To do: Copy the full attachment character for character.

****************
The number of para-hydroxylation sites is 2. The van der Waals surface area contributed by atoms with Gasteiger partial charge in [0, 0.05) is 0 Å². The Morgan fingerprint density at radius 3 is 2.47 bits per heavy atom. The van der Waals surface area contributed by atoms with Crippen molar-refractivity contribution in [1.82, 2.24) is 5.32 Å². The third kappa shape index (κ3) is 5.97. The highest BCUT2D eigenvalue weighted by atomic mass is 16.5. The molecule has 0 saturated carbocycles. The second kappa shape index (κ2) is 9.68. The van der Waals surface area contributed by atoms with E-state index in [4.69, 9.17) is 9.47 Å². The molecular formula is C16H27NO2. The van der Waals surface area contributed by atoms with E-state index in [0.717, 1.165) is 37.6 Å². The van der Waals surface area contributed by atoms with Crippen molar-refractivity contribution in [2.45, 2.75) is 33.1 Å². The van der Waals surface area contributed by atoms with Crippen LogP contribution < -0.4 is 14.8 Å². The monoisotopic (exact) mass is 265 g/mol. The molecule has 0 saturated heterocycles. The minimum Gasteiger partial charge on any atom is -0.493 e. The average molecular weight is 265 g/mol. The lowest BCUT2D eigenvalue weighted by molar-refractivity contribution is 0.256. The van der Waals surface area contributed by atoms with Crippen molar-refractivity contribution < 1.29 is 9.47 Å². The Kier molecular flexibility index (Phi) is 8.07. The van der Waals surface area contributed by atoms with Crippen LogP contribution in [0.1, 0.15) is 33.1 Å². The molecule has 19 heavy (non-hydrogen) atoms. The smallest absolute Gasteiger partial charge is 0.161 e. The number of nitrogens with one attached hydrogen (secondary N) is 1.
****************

The number of para-hydroxylation sites is 2. The van der Waals surface area contributed by atoms with Gasteiger partial charge in [0, 0.05) is 0 Å². The Morgan fingerprint density at radius 3 is 2.47 bits per heavy atom. The van der Waals surface area contributed by atoms with Crippen molar-refractivity contribution in [1.82, 2.24) is 5.32 Å². The third kappa shape index (κ3) is 5.97. The highest BCUT2D eigenvalue weighted by atomic mass is 16.5. The molecule has 0 saturated carbocycles. The second kappa shape index (κ2) is 9.68. The van der Waals surface area contributed by atoms with E-state index in [4.69, 9.17) is 9.47 Å². The molecular formula is C16H27NO2. The van der Waals surface area contributed by atoms with E-state index in [0.717, 1.165) is 37.6 Å². The van der Waals surface area contributed by atoms with Crippen molar-refractivity contribution in [2.45, 2.75) is 33.1 Å². The van der Waals surface area contributed by atoms with Crippen LogP contribution < -0.4 is 14.8 Å². The monoisotopic (exact) mass is 265 g/mol. The molecule has 0 saturated heterocycles. The minimum Gasteiger partial charge on any atom is -0.493 e. The average molecular weight is 265 g/mol. The lowest BCUT2D eigenvalue weighted by molar-refractivity contribution is 0.256. The van der Waals surface area contributed by atoms with Crippen molar-refractivity contribution < 1.29 is 9.47 Å². The Kier molecular flexibility index (Phi) is 8.07. The van der Waals surface area contributed by atoms with Crippen LogP contribution in [0.1, 0.15) is 33.1 Å². The molecule has 19 heavy (non-hydrogen) atoms. The smallest absolute Gasteiger partial charge is 0.161 e. The number of nitrogens with one attached hydrogen (secondary N) is 1.